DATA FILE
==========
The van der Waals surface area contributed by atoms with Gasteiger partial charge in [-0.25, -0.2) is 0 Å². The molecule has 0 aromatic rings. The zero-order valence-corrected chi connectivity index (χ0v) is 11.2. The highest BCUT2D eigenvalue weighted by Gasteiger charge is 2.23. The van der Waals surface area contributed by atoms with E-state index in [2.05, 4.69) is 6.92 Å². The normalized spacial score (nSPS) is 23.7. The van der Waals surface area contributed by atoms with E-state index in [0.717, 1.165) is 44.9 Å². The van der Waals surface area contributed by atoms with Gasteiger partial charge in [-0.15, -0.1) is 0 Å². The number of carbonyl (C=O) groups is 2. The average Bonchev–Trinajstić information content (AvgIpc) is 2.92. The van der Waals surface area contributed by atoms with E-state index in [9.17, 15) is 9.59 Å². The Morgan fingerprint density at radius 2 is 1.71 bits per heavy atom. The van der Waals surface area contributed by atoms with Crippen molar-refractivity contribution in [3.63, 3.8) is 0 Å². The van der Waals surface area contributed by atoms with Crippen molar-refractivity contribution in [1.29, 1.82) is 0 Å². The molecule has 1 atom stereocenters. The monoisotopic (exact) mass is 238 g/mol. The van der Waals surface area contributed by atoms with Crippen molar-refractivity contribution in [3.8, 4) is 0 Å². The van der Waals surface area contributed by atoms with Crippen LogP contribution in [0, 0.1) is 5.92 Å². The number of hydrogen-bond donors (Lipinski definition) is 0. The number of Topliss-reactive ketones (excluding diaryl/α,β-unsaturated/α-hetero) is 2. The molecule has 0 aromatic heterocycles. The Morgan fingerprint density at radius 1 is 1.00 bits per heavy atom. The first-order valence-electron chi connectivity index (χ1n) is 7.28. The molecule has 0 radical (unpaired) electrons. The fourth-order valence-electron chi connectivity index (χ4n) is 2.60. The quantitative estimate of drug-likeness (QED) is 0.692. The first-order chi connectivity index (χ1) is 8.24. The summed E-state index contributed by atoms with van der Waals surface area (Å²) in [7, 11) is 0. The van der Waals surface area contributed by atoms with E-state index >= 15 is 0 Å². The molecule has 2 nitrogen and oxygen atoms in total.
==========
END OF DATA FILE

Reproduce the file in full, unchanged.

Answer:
The van der Waals surface area contributed by atoms with Gasteiger partial charge in [-0.25, -0.2) is 0 Å². The molecule has 0 aromatic rings. The zero-order valence-corrected chi connectivity index (χ0v) is 11.2. The highest BCUT2D eigenvalue weighted by Gasteiger charge is 2.23. The van der Waals surface area contributed by atoms with E-state index in [2.05, 4.69) is 6.92 Å². The normalized spacial score (nSPS) is 23.7. The van der Waals surface area contributed by atoms with E-state index in [0.717, 1.165) is 44.9 Å². The van der Waals surface area contributed by atoms with Gasteiger partial charge in [-0.15, -0.1) is 0 Å². The number of carbonyl (C=O) groups is 2. The average Bonchev–Trinajstić information content (AvgIpc) is 2.92. The van der Waals surface area contributed by atoms with E-state index in [9.17, 15) is 9.59 Å². The Morgan fingerprint density at radius 2 is 1.71 bits per heavy atom. The van der Waals surface area contributed by atoms with Crippen molar-refractivity contribution in [3.63, 3.8) is 0 Å². The van der Waals surface area contributed by atoms with Crippen molar-refractivity contribution in [1.29, 1.82) is 0 Å². The molecule has 1 atom stereocenters. The monoisotopic (exact) mass is 238 g/mol. The van der Waals surface area contributed by atoms with Crippen molar-refractivity contribution in [3.8, 4) is 0 Å². The van der Waals surface area contributed by atoms with Crippen LogP contribution in [0, 0.1) is 5.92 Å². The number of hydrogen-bond donors (Lipinski definition) is 0. The number of Topliss-reactive ketones (excluding diaryl/α,β-unsaturated/α-hetero) is 2. The molecule has 0 aromatic heterocycles. The Morgan fingerprint density at radius 1 is 1.00 bits per heavy atom. The first-order valence-electron chi connectivity index (χ1n) is 7.28. The molecule has 0 radical (unpaired) electrons. The fourth-order valence-electron chi connectivity index (χ4n) is 2.60. The quantitative estimate of drug-likeness (QED) is 0.692. The first-order chi connectivity index (χ1) is 8.24. The summed E-state index contributed by atoms with van der Waals surface area (Å²) in [7, 11) is 0. The van der Waals surface area contributed by atoms with E-state index >= 15 is 0 Å². The molecule has 2 nitrogen and oxygen atoms in total.